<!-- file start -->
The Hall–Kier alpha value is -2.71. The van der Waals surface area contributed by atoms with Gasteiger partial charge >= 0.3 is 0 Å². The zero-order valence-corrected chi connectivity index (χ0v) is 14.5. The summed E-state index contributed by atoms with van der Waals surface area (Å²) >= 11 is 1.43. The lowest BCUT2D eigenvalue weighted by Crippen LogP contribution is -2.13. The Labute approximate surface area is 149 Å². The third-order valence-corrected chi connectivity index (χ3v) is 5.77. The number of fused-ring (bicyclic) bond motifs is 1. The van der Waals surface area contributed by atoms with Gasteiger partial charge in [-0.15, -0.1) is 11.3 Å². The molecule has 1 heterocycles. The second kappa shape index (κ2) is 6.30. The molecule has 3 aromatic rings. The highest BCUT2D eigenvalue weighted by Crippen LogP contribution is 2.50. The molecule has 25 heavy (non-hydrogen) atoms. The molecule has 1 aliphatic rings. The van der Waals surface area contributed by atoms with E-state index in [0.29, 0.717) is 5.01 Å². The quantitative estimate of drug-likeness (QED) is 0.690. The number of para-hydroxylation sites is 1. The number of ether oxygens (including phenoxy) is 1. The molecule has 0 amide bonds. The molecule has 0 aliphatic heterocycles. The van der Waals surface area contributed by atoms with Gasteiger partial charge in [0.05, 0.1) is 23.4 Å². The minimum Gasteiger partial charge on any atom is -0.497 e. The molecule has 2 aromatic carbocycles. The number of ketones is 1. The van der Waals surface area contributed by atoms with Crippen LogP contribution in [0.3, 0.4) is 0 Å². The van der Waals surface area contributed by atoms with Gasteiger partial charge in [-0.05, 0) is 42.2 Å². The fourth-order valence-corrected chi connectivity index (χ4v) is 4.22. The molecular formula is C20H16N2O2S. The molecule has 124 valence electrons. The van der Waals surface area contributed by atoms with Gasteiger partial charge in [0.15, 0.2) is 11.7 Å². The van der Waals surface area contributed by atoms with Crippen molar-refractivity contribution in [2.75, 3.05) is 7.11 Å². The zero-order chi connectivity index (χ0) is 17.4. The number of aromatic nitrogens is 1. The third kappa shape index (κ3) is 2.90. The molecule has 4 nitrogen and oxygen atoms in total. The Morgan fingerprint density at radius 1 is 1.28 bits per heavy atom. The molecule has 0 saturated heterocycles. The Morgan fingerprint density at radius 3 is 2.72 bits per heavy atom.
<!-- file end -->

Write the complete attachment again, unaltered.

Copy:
The Hall–Kier alpha value is -2.71. The van der Waals surface area contributed by atoms with Gasteiger partial charge >= 0.3 is 0 Å². The zero-order valence-corrected chi connectivity index (χ0v) is 14.5. The summed E-state index contributed by atoms with van der Waals surface area (Å²) >= 11 is 1.43. The lowest BCUT2D eigenvalue weighted by Crippen LogP contribution is -2.13. The Labute approximate surface area is 149 Å². The third-order valence-corrected chi connectivity index (χ3v) is 5.77. The number of fused-ring (bicyclic) bond motifs is 1. The van der Waals surface area contributed by atoms with Gasteiger partial charge in [-0.15, -0.1) is 11.3 Å². The molecule has 1 heterocycles. The second kappa shape index (κ2) is 6.30. The molecule has 3 aromatic rings. The highest BCUT2D eigenvalue weighted by Crippen LogP contribution is 2.50. The molecule has 25 heavy (non-hydrogen) atoms. The molecule has 1 aliphatic rings. The van der Waals surface area contributed by atoms with E-state index in [0.29, 0.717) is 5.01 Å². The quantitative estimate of drug-likeness (QED) is 0.690. The number of para-hydroxylation sites is 1. The number of ether oxygens (including phenoxy) is 1. The molecule has 0 amide bonds. The molecule has 0 aliphatic heterocycles. The van der Waals surface area contributed by atoms with Gasteiger partial charge in [0.05, 0.1) is 23.4 Å². The minimum Gasteiger partial charge on any atom is -0.497 e. The molecule has 2 aromatic carbocycles. The number of ketones is 1. The van der Waals surface area contributed by atoms with Crippen LogP contribution in [0.3, 0.4) is 0 Å². The van der Waals surface area contributed by atoms with Gasteiger partial charge in [-0.05, 0) is 42.2 Å². The fourth-order valence-corrected chi connectivity index (χ4v) is 4.22. The molecular formula is C20H16N2O2S. The molecule has 124 valence electrons. The van der Waals surface area contributed by atoms with Gasteiger partial charge in [0.15, 0.2) is 11.7 Å². The van der Waals surface area contributed by atoms with Crippen molar-refractivity contribution in [2.75, 3.05) is 7.11 Å². The zero-order chi connectivity index (χ0) is 17.4. The number of aromatic nitrogens is 1. The third kappa shape index (κ3) is 2.90. The molecule has 4 nitrogen and oxygen atoms in total. The Morgan fingerprint density at radius 1 is 1.28 bits per heavy atom. The molecule has 0 saturated heterocycles. The Morgan fingerprint density at radius 3 is 2.72 bits per heavy atom.